Flora looked up at Grace, her brow puckered with concern.

“Higher education is hell,” she said, smiling weakly.

“You’d better believe it, Red,” came a whisper from behind. Bill Hoffman, a cadet in their platoon. His opinion was seldom welcome. “The grinders eat up cadets like you two. Odds are not good for the ladies, historically. But good luck, and try not to muss your hair!”

Grace glanced at Flora and they shared a smirk. Hoffman’s performance on mini grinders was infamously poor. His taunt wasn’t worth a response.

Six and a half minutes later, the tower man raised his yellow rag. Nick had finished the course. Grace imagined him standing triumphant. She was sure he wanted to share the victory with someone who appreciated the genius of Charlie. Fortunately, that was the plan.

“I’m going next,” Grace said.

She removed her holster and hung it on a surprised Flora. Then she trotted up to Smith.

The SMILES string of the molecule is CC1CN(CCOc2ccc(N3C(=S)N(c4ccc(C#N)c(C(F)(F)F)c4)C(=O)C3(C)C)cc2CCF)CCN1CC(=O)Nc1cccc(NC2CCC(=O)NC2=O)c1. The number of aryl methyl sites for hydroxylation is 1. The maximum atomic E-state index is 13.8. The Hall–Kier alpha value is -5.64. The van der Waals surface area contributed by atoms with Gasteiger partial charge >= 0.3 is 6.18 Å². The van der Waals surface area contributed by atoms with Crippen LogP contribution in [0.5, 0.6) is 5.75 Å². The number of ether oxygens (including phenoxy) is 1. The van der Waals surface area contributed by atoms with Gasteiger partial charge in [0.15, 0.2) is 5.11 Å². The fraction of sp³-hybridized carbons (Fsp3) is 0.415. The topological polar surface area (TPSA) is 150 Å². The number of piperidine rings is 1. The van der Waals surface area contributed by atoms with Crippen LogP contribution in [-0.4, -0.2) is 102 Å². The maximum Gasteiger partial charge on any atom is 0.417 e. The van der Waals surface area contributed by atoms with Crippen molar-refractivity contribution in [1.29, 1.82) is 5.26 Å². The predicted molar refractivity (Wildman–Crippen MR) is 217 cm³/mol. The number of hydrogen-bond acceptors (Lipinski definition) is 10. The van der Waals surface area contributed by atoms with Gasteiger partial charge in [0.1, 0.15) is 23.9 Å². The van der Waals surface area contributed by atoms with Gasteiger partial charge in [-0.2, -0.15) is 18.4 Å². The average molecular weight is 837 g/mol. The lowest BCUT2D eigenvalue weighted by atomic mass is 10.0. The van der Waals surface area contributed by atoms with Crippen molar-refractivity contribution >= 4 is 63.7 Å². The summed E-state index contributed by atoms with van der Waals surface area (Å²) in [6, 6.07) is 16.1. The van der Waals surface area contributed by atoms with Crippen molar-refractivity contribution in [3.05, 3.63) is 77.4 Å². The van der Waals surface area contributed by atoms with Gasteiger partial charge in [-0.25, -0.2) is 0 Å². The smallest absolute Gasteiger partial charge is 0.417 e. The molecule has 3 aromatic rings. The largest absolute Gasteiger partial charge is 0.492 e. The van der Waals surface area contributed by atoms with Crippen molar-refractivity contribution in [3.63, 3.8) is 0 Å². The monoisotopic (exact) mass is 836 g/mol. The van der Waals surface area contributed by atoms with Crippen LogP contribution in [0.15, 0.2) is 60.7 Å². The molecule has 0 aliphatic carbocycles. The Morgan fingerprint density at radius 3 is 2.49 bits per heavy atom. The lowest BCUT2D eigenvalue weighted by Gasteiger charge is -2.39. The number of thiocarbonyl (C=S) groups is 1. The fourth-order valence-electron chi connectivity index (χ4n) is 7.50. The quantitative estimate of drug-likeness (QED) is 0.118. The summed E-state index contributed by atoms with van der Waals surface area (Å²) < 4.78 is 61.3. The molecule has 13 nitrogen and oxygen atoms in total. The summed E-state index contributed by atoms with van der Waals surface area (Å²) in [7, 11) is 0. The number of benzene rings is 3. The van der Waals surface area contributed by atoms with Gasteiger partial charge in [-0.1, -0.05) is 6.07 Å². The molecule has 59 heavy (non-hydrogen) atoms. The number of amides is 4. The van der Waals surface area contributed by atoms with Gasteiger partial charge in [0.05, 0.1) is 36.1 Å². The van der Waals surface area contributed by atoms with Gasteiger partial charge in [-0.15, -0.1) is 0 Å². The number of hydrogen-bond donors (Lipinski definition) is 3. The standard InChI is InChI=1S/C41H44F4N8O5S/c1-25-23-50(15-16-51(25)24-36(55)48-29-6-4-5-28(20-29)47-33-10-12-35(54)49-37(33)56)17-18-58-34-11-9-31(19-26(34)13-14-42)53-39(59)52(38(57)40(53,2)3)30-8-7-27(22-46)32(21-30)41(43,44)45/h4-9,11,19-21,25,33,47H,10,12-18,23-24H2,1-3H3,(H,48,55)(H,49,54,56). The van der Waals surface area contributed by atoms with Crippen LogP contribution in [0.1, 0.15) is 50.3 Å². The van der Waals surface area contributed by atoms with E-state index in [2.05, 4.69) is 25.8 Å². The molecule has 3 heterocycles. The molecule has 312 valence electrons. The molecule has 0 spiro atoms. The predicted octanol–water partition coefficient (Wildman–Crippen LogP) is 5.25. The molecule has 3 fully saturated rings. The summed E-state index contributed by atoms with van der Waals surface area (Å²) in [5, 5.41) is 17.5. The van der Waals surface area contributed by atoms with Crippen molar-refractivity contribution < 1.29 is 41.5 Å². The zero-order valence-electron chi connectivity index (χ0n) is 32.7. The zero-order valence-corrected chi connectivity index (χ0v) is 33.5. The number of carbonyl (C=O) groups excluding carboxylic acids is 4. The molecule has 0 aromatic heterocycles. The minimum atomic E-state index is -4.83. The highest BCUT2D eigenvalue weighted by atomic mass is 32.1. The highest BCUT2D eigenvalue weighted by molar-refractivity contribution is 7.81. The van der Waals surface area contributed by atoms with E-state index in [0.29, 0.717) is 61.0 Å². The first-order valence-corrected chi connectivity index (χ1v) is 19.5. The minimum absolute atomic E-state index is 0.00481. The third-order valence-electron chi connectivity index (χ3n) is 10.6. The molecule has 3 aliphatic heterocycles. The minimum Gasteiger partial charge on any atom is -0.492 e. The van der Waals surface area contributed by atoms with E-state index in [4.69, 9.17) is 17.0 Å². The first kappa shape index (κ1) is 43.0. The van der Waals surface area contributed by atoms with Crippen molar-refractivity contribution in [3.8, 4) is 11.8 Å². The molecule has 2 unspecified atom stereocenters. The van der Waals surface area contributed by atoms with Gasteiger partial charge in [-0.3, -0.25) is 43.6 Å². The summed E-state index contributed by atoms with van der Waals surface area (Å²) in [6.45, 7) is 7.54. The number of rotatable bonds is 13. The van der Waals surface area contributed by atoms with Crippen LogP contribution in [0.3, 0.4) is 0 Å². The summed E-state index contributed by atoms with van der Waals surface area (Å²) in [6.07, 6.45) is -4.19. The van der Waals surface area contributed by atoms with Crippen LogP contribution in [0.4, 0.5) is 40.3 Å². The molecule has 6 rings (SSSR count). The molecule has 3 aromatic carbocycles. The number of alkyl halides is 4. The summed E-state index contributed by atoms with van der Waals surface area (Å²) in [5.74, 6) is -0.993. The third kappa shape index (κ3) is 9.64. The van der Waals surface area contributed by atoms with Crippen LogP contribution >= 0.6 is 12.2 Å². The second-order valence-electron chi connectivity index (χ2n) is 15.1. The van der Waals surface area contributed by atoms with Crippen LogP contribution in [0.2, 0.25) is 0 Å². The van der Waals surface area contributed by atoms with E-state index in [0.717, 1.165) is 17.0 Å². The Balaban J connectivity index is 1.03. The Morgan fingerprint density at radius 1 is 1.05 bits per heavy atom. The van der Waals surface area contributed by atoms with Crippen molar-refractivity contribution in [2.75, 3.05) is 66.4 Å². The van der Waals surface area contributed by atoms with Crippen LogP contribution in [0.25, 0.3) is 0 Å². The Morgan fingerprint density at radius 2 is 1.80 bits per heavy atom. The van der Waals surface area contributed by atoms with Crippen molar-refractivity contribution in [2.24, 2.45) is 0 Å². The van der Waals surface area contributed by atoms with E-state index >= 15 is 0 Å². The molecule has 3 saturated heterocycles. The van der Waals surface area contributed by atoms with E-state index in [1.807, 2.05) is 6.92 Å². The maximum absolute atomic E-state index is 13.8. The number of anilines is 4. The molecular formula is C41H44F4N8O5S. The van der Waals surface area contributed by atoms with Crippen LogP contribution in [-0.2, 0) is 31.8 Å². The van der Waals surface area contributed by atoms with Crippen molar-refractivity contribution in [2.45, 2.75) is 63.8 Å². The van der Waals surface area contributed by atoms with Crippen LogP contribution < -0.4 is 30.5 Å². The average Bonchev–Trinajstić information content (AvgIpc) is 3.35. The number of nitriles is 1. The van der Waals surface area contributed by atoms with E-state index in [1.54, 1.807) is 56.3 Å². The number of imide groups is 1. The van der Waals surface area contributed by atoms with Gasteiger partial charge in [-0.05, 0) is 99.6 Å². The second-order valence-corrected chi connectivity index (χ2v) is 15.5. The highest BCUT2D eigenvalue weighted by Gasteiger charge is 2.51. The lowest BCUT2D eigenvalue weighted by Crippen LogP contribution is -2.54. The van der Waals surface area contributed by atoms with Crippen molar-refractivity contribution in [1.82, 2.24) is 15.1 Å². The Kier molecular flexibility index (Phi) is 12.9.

“Donner? Your weapon...”

Grace unzipped her uniform and slid out of it.

Jaws dropped.

She stood before them in her academy-issued underwear. At Smith’s incredulous expression, she tapped her temple with her index finger. Grace was a few centimeters shorter than he, but she felt taller.

“This is my weapon of choice, Instructor Smith, sir!”

What could he say? The yellow rag dropped. She dove into the trench, lost in the inky water.

Two minutes later, Grace emerged from the exit and into Nick’s open arms and proud smile. The big man wrapped her in a towel and shook her hand. Above, the man in the tower raised his yellow rag.